The opening day was to be nothing more than an opportunity to set dates and clear up details, including whether Knox's original confession on Nov. 6, 2007, should be admissible. During that interrogation, which resulted in what Knox's attorneys call her "false confession," she accused her then-boss, Congolese pub owner Patrick Lumumba, of the murder. The confession led to the arrest of Knox, Sollecito and Lumumba, though the latter was later released for lack of evidence. Lumumba, who was also in court today, is suing Knox for damages in a civil case that is running in tandem with the criminal trial. Knox is also formally charged with criminal false accusation for the claims she made against Lumumba. The judge did not make a definitive ruling on the admissibility of the confession, which was made without the presence of an attorney or interpreter, and which Knox later retracted. If the confession is thrown out entirely, it will be difficult to prove Lumumba's civil claims and the charges of criminal false accusation.
Attorneys for Rudy Guede, a 21-year-old Ivory Coast native who has already been convicted and is serving a 30-year sentence for his part in Kercher's sexual assault and murder, promised that he would deliver crucial testimony. More specifically, his attorneys say he will testify about whether or not he knew Knox and Sollecito prior to the murder. The prosecution contends that the three acted together, either in an attempt to entice Kercher into an extreme sex act or as part of a satanic ritual. Two of the 250 witnesses who will testify at the trial say they saw the three together in the days before Kercher's murder.
Tempers flared only once, when Sollecito's attorney, Giulia Bongiorno, made impassioned pleas for her client's innocence, angering prosecutor Giuliano Mignini, who had to be quieted by the judge. Mignini objected to her discussion of evidence that had not yet been introduced. Later, Bongiorno argued that the two defendants could not have committed the sex crime because they were "new lovebirds" in the early days of their relationship, which began Oct. 25, just seven days before Kercher was murdered. They were not in an "old relationship" yet, and therefore were not looking for new sexual adventures, as the prosecution has claimed. "Where were the wine glasses," Bongiorno argued. "Where was the music?"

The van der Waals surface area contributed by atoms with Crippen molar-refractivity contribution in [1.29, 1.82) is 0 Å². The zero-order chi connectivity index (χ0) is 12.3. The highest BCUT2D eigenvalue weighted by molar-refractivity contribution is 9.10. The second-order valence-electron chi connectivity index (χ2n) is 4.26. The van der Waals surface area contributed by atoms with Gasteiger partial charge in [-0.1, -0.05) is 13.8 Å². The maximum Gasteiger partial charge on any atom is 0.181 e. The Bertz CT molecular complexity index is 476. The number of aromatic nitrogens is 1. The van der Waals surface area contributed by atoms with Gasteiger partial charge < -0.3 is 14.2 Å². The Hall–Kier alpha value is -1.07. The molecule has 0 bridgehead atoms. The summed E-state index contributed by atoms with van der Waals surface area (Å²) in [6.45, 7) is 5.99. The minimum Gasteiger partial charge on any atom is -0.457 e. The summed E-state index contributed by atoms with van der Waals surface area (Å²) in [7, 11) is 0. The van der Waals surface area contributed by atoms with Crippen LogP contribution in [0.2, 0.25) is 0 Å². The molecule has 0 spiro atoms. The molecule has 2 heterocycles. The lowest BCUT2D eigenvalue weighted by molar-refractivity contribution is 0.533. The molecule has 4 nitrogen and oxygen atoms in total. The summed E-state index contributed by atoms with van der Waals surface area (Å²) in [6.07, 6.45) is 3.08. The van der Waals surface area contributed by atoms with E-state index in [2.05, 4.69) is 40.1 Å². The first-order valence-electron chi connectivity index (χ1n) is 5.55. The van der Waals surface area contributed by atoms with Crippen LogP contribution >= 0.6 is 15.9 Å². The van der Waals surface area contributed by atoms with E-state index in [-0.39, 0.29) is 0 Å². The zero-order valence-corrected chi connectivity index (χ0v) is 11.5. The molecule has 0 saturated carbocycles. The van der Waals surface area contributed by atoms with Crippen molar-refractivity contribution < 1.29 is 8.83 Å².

The next hearing will take place Feb. 6. The judge said he hopes to wrap up the trial by late April, though even the prosecutor predicts it will run at least a year, in which he will present a 10,000-page dossier of evidence against the two.
"I'm not afraid of the truth, and I hope finally it comes out. I was Meredith's friend and I didn't kill her," Knox said through her lawyers before the hearing started. "I have nothing to fear. I am innocent and the trial will prove it."